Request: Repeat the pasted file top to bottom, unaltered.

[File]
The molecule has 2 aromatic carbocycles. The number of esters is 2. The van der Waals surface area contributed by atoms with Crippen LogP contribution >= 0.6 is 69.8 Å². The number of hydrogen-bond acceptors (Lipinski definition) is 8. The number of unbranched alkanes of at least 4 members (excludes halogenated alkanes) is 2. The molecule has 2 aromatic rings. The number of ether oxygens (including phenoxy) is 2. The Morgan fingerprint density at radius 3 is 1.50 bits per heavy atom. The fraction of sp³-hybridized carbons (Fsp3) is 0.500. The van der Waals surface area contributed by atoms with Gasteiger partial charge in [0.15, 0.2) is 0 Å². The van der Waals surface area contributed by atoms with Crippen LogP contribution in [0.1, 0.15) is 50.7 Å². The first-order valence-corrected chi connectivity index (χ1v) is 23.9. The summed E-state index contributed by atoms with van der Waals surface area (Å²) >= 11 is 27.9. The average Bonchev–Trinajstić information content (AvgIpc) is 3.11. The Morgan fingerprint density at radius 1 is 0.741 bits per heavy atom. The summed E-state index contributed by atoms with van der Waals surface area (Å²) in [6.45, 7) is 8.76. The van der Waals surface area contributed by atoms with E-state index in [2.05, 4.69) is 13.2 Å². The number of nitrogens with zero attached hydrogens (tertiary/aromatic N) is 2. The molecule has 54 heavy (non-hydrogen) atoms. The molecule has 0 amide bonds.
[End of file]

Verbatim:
The molecule has 2 aromatic carbocycles. The number of esters is 2. The van der Waals surface area contributed by atoms with Crippen LogP contribution >= 0.6 is 69.8 Å². The number of hydrogen-bond acceptors (Lipinski definition) is 8. The number of unbranched alkanes of at least 4 members (excludes halogenated alkanes) is 2. The molecule has 2 aromatic rings. The number of ether oxygens (including phenoxy) is 2. The Morgan fingerprint density at radius 3 is 1.50 bits per heavy atom. The fraction of sp³-hybridized carbons (Fsp3) is 0.500. The van der Waals surface area contributed by atoms with Gasteiger partial charge in [0.15, 0.2) is 0 Å². The van der Waals surface area contributed by atoms with Crippen LogP contribution in [0.1, 0.15) is 50.7 Å². The first-order valence-corrected chi connectivity index (χ1v) is 23.9. The summed E-state index contributed by atoms with van der Waals surface area (Å²) >= 11 is 27.9. The average Bonchev–Trinajstić information content (AvgIpc) is 3.11. The Morgan fingerprint density at radius 1 is 0.741 bits per heavy atom. The summed E-state index contributed by atoms with van der Waals surface area (Å²) in [6.45, 7) is 8.76. The van der Waals surface area contributed by atoms with E-state index in [2.05, 4.69) is 13.2 Å². The number of nitrogens with zero attached hydrogens (tertiary/aromatic N) is 2. The molecule has 54 heavy (non-hydrogen) atoms. The molecule has 0 amide bonds.